Differences between the two cities do exist. San Dimas residents are served by the Los Angeles County Sheriff’s Department, while the city of La Verne funds its own police force. The County of Los Angeles Fire Department answers calls for San Dimas; La Verne supports its own fire department. However, the two cities share the same school district: Bonita Unified.
Whether hunting for homes or apartments, prospective residents find that San Dimas Canyon Road provides a variety of housing choices.
With reasonable rent varying from $675 to $875 per month for two and three bedroom apartments, many ULV students make their homes within the quiet walls of the San Dimas Canyon Apartments. With a large variety of leafy plants and trees, the shady apartment complex provides students with a spacious alternative to residential hall life.
Donna La Moore, resident manager of the apartment complex, says approximately 20 percent of the residents are college students, the majority of whom attend ULV. The remaining tenants consist of families, retired people and married couples.
La Moore and her husband Richard never have objections to renting to college students. “Most of the time we have a lot of success,” La Moore says. “The girls usually are pretty cool. Some-times there is too much noise with the guys. But there are a few groups of guys right now who never give us a bit of a problem.”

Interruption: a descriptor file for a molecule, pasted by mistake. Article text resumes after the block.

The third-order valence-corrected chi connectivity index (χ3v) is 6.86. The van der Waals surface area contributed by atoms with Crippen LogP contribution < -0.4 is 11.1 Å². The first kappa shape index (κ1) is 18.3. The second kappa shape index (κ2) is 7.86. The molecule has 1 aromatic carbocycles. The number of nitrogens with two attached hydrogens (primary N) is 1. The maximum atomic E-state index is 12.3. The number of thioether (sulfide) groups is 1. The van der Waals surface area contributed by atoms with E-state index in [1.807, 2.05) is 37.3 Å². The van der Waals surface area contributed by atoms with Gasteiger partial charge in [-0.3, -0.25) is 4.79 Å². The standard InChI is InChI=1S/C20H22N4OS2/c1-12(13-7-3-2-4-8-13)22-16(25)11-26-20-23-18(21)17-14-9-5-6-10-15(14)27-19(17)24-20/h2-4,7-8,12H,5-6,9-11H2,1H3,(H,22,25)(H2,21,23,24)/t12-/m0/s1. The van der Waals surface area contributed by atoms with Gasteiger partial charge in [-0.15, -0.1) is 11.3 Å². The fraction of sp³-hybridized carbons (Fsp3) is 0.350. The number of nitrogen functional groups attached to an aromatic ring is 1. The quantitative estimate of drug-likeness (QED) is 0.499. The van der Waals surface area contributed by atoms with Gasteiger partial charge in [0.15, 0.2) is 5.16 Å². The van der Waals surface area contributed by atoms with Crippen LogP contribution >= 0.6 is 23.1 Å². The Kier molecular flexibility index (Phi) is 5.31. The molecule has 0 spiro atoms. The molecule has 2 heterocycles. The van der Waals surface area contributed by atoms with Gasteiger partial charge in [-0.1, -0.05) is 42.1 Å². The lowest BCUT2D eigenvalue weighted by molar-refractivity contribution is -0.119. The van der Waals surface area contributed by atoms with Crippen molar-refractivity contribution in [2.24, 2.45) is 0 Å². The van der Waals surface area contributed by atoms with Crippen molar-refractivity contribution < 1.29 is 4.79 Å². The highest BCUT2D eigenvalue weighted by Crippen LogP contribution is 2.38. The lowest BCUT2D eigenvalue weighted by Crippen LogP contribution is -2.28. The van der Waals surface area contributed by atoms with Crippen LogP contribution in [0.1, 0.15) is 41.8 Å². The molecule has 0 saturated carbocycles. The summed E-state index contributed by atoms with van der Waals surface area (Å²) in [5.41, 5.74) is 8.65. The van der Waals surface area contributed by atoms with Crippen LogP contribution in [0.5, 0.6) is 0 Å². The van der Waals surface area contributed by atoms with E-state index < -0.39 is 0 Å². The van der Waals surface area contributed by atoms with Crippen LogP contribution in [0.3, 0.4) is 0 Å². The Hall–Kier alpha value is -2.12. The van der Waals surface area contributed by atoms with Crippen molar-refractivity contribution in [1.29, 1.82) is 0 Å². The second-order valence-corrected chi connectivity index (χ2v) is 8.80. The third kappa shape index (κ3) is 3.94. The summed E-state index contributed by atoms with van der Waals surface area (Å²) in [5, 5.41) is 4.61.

For entertainment, the residents of the San Dimas Canyon Apartments need look no farther than their own backyards – literally. Tucked into the corner of a deserted, ghost town-like shopping center on the corner of Bonita Avenue and San Dimas Canyon Road in San Dimas rests the ever-present Canyon Theatre. The single screen movie theater and a few other businesses are the only surviving establishments in the otherwise abandoned Canyon Road Center.
As one enters the theater, the enticing smell of freshly popped, buttered popcorn wafts into her nose. Red carpet with once colorful, now faded, designs is worn from years of being tread upon. Posters for “007 Tomorrow Never Dies” and “An American Werewolf in Paris” are displayed on the wall. Multi-colored lights reminiscent of the `70s dangle from the ceiling.
Featuring only one film at a time, the 500-seat movie theater has prices that cannot be beaten. Before 6 p.m., admission is $3 for everyone. After 6 p.m., the price jumps to $5 for general admission; for children and seniors, the price remains at $3.
Theater Manager Jamie Gibson explains that the theater has been there since 1965 or `66, and Gene Harvey has owned it for approximately 20 of those years. “He owned it twice,” Gibson explains. “He sold it, then reacquired it when they [the new owners] couldn’t pay the bills.”
In addition to the Canyon Theatre, Harvey owns and operates three more theaters, two in the Pasadena area and one in San Fernando Valley. He and the rest of the staff divide their time among the four theaters.